Whilst on the phone, I asked the woman on the end of the line if she could tell me when I would be eligible for Australian citizenship.
To my surprise, she told me it was mid-March…this year.
I’d expected to be told it would be a couple of years off.
Despite having lived here for over 8 years (and qualified enough in my eyes as my tax returns can attest) I know all too well that there are convoluted rules about how long you must be in the country on certain visas before you can, in the words of Peter Allen (or Qantas), “call Australia home”.
Forests in Tasmania have been decimated to supply the paperwork to complete previous visa applications: two for a work permits and one for my spouse visa.
But that of course is the Australian way.
Finding out about my upcoming dual citizenship opportunity has got me thinking a bit more about what it will mean to be an Australian, provided the spooks (ASIO) don’t deem me a security risk, and send me to the Ecuadorian embassy in London to join Julian Assange, or worse, Pretoria.
Should I pledge my allegiance to Dick Smith and only buy Australian-made products, even if they cost more?
Do I now support the Wallabies, the Kangaroos, the Baggy Greens, the Socceroos, the Olyroos, the Hockeyroos, the Boomers, the Diamonds, the Matildas, the Opals and the Koalas?
Do I have to shout for Lleyton Hewitt? Do I? Do I?
And must I call the mayor the “mare”?
So much to ponder!
Finding out about becoming an oke ‘Stralian has also coincided with the run up to Australia Day tomorrow (January 26) with the nation getting the day off on Monday.
I’ve always had mixed feelings about Australia Day.
My mind always seems to conjure up images of drunken yobbos, Australian flags draped over their shoulders like capes, stomping on cars and hurling abuse at anyone not white enough, as happened in Manly a couple of years back.
And I also tend to think of that famous Australian “pride” t-shirt. You know the one that says:
“This Is Australia – We eat meat, we drink beer and we speak f#ckin english!”
Losely translated it means:
“Unless you’re white, kindly f*ck off”
Strangely enough, this Howard-era slogan has not quite disappeared under the slightly left-leaning Labor government.
Instead, it’s morphed into:
“This is Australia: We eat meat, we speak English, but if you have $5 million, we couldn’t give a f*ck”
Not quite as catchy I admit, but true.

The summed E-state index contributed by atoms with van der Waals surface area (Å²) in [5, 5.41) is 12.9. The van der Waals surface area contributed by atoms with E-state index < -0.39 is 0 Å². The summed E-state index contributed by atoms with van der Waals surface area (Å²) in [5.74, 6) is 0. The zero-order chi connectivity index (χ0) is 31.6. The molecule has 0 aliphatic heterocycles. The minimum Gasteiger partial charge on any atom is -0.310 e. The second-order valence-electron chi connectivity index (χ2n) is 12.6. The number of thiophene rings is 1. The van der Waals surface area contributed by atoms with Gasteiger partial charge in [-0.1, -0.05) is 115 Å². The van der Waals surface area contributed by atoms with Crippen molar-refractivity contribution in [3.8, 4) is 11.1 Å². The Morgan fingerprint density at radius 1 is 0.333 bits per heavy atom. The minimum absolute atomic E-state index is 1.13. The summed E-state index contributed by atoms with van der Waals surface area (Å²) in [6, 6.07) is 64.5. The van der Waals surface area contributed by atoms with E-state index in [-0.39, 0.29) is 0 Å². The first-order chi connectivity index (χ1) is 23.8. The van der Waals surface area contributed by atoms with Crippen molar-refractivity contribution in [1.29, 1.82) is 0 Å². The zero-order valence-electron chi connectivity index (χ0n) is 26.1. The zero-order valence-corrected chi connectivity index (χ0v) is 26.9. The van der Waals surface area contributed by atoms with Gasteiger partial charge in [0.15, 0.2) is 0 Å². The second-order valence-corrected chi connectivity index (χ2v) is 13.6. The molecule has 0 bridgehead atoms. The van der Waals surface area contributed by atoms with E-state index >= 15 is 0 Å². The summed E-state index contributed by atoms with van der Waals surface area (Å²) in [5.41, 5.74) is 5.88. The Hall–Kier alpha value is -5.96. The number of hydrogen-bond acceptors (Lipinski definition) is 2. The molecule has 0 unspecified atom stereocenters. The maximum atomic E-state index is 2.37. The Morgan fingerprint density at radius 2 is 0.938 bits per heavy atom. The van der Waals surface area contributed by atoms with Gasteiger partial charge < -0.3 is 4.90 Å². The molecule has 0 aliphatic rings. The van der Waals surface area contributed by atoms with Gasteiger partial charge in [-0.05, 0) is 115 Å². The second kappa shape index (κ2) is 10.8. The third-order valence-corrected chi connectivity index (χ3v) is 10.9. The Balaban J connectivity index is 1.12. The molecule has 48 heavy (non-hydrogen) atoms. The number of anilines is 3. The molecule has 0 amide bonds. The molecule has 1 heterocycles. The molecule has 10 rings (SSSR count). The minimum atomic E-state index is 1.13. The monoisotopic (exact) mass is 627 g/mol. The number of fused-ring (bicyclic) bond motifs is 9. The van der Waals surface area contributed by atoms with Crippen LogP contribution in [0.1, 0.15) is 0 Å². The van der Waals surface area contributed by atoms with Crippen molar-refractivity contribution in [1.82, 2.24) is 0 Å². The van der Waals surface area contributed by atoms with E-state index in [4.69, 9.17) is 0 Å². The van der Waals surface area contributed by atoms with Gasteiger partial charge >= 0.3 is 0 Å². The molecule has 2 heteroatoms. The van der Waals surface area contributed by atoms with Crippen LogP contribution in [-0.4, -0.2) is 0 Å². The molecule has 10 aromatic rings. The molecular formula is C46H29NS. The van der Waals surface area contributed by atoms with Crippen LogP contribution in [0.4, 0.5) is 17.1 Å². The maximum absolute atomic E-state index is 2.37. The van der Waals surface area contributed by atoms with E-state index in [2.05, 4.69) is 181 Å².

The ‘$5 million, no English’ required refers to the new ‘Golden ticket’ visa – or the more official sounding Significant Investor Visa – the government is giving out to anyone who can stump up a wad of cash, no matter if they speak Martian.
At the same time, they’re deporting refugees who arrive by boat to remote island hell-holes or forcing them into poverty on the mainland, by not allowing them to work.
Which of course brings me to the issue of who I am going to vote for, since voting is compulsory (a strange phenomenon I have yet to get my head around) and there is an election coming up towards the end of the year.
I was never a fan John Howard and Mr Speedo (Tony Abbott), Shrek (Joe Hockey) and Condeleeza Rice’s cousin-from-another-mother (Julie Bishop) hardly seem much better.
Perhaps if Malcolm Turnbull took charge I’d consider it. Or maybe I’ll have consider the Greens. I’ll have to do some reading.
On that note, I’ve been reading up about what Australia Day really is all about.
Officially, it serves to commemorate the arrival of the first British fleet of convict ships in 1788 and the laying of the foundations for modern day Australia.
But it seems to mean different things to different people, or nothing at all.
The white bogans in the far outer burbs, rusty cars parked on unkept lawns, pit-bulls at the ready, use the occasion to lament the days when Australian culture was whiter the washing washed in OMO.
The aborigines call it invasion day, and who can blame them.
The government talks about celebrating everything that’s great about Australia, but usually just end up in fisticuffs with the opposition, or as happened last year, with the prime minister being unceremoniously dragged off by her security personnel after Tony Abbott had fanned the flames of aboriginal anger.
As for new citizens-to-be like me?
We’re still trying to figure out the bloody rules to Australian football, ponder why football is called soccer and rugby football, and why that red-faced balding geezer who once coached the Wallabies is still on the radio.
Perhaps on Australia Day this year, I’ll just take inspiration from that marvellous Paul Hogan ad from the 1980s – you know the one where he talks about:
“The land of wonder, the land down under“.
And throw a couple of shrimps on the barbie.